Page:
Most social media platforms operating today have been built with scale as a dominant metric in their business strategy. Facebook, Twitter, Snapchat and their kin wanted to build out as big as possible to keep revenues flowing. 

Yet increasingly, social media is becoming more than social media if, by that, we mean that media that connects friends and communities. Social media is becoming the platform on which an increasing amount of other media is produced and consumed. The venerable New York Times, for example, notes that Snapchat’s access to newspapers, magazines, and television on its platform channels is “online media in miniature.” Facebook is increasingly the news source for large swaths of people, not just a personal or community sharing space.

But many metrics other than scale differentiate media. In print and online media, for example, there is a quality hierarchy. The New York Times itself is a revered publication for its breadth, sophistication, and coverage, as is the Wall Street Journal for business. Trade publications issue the go-to articles for their field.

Will Social Media Become Analogous to Publications?

Business analysts wonder if social media will develop various metrics other than scale going forward. Will some social media platforms develop a reputation for high quality and others not? Will some develop as go-to sources for audiences other than (as currently) demographics, which tend to differentiate Facebook and Snapchat? (Snapchat users skew younger.)

Metrics are a vexed issue for media. As a recent Harvard Business Review article points out, many journalists believe that “page views,” one of the most widely used metrics in journalism, can’t measure the impact or quality of the reading being done. It can only measure that a page has been looked at.

Metrics are, of course, also used to determine the return on investment (ROI) for advertisers, which is one of the reasons that page views are popular as a metric. They indicate at least that potential viewers are accessing a page.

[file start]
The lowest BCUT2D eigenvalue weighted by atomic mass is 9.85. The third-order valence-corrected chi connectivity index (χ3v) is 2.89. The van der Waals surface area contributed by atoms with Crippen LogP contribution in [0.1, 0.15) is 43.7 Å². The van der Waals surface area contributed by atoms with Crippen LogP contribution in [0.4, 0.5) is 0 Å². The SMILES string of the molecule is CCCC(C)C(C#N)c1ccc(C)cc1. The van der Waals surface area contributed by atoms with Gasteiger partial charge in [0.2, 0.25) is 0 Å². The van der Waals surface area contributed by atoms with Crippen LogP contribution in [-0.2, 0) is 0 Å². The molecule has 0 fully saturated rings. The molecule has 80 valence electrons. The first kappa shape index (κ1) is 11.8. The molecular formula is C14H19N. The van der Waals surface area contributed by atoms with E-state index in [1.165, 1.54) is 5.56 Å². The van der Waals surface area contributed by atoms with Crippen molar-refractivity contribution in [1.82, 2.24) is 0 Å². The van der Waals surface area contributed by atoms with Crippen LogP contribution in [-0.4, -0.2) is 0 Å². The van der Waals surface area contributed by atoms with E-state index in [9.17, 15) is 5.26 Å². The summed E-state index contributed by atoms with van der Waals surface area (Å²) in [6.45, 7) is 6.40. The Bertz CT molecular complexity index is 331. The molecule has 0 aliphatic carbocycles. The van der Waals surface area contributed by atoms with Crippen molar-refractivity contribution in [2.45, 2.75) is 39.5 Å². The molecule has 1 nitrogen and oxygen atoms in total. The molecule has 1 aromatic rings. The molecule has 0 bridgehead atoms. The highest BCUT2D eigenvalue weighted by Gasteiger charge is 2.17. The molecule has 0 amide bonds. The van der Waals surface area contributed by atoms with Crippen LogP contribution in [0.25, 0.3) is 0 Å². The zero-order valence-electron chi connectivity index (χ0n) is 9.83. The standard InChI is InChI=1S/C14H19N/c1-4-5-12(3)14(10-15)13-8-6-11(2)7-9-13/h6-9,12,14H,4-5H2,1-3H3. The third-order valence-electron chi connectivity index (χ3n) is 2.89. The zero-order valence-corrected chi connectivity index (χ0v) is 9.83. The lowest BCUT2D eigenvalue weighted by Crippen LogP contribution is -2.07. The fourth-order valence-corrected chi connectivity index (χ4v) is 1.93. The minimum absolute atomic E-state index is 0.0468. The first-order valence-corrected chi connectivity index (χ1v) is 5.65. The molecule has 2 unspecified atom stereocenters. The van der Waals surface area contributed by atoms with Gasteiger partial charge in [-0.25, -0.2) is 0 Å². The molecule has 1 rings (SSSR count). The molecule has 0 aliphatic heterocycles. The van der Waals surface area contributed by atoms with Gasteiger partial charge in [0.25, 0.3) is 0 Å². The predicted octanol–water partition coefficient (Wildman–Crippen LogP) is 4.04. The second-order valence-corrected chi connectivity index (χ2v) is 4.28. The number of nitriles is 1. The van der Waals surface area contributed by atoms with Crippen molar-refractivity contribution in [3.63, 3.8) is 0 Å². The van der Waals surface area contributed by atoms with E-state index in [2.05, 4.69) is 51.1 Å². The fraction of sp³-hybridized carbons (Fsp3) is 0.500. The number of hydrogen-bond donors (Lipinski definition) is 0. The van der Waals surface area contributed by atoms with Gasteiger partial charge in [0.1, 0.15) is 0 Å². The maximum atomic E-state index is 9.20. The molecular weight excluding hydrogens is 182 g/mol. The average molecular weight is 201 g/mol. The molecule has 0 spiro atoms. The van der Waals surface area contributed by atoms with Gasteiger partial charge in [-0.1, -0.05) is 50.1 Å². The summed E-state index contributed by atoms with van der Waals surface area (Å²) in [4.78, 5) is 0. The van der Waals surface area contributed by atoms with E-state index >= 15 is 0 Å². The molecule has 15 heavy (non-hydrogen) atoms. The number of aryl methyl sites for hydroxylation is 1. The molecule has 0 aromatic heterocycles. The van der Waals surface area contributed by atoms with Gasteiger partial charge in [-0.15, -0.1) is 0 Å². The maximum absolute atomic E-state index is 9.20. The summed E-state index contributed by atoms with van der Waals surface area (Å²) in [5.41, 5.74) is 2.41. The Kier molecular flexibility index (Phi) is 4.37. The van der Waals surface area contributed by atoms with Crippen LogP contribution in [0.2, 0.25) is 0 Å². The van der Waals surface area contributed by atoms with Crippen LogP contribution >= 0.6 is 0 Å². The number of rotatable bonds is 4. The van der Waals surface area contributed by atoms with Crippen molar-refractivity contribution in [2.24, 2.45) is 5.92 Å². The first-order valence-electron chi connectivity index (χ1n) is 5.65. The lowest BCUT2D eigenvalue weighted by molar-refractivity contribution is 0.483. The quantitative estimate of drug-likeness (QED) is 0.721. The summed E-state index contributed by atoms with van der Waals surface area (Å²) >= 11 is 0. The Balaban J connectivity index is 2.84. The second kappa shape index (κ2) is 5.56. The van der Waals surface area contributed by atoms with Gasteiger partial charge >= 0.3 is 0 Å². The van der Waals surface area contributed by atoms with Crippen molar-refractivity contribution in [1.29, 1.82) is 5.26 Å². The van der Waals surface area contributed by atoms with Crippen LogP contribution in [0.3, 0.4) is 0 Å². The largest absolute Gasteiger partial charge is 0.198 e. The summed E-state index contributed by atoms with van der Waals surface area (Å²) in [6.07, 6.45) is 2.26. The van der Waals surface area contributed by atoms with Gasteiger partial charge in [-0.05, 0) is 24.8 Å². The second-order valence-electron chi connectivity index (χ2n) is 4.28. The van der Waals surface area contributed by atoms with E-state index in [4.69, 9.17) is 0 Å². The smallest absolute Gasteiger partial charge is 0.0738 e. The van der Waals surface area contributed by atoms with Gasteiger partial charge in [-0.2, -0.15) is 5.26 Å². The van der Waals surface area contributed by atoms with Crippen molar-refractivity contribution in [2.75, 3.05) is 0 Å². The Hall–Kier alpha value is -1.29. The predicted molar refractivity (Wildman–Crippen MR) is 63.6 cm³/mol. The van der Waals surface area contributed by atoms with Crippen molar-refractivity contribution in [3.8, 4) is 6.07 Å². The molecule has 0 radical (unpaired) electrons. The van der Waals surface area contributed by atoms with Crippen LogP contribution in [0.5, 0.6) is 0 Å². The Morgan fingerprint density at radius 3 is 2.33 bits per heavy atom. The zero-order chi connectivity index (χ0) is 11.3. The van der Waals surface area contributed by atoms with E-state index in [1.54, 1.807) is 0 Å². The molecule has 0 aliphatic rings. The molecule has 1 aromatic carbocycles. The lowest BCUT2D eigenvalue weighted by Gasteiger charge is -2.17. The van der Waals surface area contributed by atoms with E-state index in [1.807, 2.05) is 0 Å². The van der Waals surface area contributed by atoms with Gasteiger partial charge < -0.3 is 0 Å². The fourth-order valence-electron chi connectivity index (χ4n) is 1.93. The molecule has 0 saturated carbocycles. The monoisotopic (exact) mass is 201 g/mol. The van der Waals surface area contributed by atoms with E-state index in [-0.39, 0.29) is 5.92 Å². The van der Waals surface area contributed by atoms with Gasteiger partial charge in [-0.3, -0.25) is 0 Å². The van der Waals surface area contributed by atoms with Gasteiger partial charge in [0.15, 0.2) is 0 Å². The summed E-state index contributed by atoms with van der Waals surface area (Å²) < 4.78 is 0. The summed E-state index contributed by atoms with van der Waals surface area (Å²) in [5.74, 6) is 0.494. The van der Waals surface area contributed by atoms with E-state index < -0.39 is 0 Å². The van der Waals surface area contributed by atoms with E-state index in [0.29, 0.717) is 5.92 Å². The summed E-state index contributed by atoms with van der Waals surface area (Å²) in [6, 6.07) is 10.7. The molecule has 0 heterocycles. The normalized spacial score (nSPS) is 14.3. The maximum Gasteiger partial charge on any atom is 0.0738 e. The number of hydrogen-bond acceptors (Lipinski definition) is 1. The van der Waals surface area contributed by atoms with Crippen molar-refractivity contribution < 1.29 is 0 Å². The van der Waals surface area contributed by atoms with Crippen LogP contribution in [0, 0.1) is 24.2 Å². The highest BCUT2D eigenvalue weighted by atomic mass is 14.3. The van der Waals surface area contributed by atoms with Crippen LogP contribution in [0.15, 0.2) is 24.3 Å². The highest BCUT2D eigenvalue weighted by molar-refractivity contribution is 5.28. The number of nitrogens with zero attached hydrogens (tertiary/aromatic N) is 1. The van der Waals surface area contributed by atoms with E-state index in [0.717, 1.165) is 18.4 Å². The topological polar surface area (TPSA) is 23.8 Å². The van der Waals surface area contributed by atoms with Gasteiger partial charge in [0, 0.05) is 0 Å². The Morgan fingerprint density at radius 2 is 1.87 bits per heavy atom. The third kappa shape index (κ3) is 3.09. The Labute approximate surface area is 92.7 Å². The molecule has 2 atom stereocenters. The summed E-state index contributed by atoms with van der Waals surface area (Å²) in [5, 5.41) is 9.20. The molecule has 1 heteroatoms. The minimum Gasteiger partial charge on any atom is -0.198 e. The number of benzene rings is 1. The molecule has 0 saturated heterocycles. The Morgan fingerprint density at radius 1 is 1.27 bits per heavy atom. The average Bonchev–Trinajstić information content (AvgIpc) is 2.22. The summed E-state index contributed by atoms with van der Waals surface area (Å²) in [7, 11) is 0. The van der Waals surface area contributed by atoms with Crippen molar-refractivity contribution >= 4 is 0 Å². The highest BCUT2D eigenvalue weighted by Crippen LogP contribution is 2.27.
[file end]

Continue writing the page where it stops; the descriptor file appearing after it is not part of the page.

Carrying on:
The article points out that the platform/content marketing site, Contently, uses several metrics that might be valuable. They are: 

  • Engaged Time, which measures scrolling and highlighting, among other actions.
  • Readers and Returning Readers, which measures both the number of readers coming back and the time they spend.
  • Average Finish, which measures the percentage of readers who finish the story.

There are clearly some drawbacks to some of these metrics. Measuring time spent and return, for example, is not likely to give a measure of quality. It could be because of gripping material, or because of additive qualities.

Other ways to measure social media might also be analogous — indeed, the same as — those used by older media. The HBR author suggests that subscriptions to social media channels might be one method of measuring value to readers, just as they are with both print and digital journalism. 

Other forms might be applying methods used in other online, not social media, communities. Volunteers to moderate are used on some hubs and play a role in establishing quality. Smaller communities hosted on a platform might choose to measure and monetize their communities as they chose.

One thing is clear: as social media grows up, it is less a discrete category and more a part of the larger media picture. Will it differentiate itself accordingly?